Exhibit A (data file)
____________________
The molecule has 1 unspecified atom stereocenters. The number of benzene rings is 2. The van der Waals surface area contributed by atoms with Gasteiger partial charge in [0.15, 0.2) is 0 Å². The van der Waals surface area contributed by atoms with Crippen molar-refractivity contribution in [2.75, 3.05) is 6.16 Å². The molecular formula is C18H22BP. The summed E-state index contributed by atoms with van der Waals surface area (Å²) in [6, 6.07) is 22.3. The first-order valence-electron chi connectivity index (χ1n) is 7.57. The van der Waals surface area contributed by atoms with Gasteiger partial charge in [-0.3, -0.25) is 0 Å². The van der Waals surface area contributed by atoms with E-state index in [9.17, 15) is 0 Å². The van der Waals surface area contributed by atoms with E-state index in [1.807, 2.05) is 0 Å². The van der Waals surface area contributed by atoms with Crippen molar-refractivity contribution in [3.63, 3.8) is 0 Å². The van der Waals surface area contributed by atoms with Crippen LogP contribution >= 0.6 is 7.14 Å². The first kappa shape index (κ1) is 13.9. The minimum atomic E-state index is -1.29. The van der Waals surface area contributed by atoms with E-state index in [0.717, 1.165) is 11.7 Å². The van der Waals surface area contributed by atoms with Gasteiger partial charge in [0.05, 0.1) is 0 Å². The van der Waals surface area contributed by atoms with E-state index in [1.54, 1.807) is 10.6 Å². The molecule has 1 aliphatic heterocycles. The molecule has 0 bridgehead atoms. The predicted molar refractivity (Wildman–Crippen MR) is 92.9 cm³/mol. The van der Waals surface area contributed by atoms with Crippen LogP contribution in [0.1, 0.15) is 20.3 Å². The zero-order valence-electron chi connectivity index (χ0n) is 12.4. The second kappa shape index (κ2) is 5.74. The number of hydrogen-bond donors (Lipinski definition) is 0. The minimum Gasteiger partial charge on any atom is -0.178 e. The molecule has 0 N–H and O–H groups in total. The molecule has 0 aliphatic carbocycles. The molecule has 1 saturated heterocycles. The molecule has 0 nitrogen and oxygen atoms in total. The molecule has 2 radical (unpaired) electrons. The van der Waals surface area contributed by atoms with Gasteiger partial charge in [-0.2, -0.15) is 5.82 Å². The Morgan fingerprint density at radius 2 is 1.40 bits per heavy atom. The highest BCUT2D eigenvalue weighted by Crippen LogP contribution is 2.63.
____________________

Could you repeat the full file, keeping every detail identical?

The molecule has 1 unspecified atom stereocenters. The number of benzene rings is 2. The van der Waals surface area contributed by atoms with Gasteiger partial charge in [0.15, 0.2) is 0 Å². The van der Waals surface area contributed by atoms with Crippen molar-refractivity contribution in [2.75, 3.05) is 6.16 Å². The molecular formula is C18H22BP. The summed E-state index contributed by atoms with van der Waals surface area (Å²) in [6, 6.07) is 22.3. The first-order valence-electron chi connectivity index (χ1n) is 7.57. The van der Waals surface area contributed by atoms with Gasteiger partial charge in [-0.3, -0.25) is 0 Å². The van der Waals surface area contributed by atoms with E-state index in [9.17, 15) is 0 Å². The van der Waals surface area contributed by atoms with E-state index in [1.807, 2.05) is 0 Å². The van der Waals surface area contributed by atoms with Crippen molar-refractivity contribution in [3.63, 3.8) is 0 Å². The van der Waals surface area contributed by atoms with Crippen LogP contribution >= 0.6 is 7.14 Å². The first kappa shape index (κ1) is 13.9. The minimum atomic E-state index is -1.29. The van der Waals surface area contributed by atoms with E-state index in [0.717, 1.165) is 11.7 Å². The van der Waals surface area contributed by atoms with Gasteiger partial charge in [0.05, 0.1) is 0 Å². The van der Waals surface area contributed by atoms with E-state index in [1.54, 1.807) is 10.6 Å². The molecule has 1 aliphatic heterocycles. The molecule has 0 bridgehead atoms. The predicted molar refractivity (Wildman–Crippen MR) is 92.9 cm³/mol. The van der Waals surface area contributed by atoms with Crippen LogP contribution in [0.1, 0.15) is 20.3 Å². The zero-order valence-electron chi connectivity index (χ0n) is 12.4. The second kappa shape index (κ2) is 5.74. The number of hydrogen-bond donors (Lipinski definition) is 0. The minimum Gasteiger partial charge on any atom is -0.178 e. The molecule has 0 N–H and O–H groups in total. The molecule has 0 aliphatic carbocycles. The molecule has 1 saturated heterocycles. The molecule has 0 nitrogen and oxygen atoms in total. The molecule has 2 radical (unpaired) electrons. The van der Waals surface area contributed by atoms with Gasteiger partial charge in [-0.2, -0.15) is 5.82 Å². The Morgan fingerprint density at radius 2 is 1.40 bits per heavy atom. The highest BCUT2D eigenvalue weighted by Crippen LogP contribution is 2.63.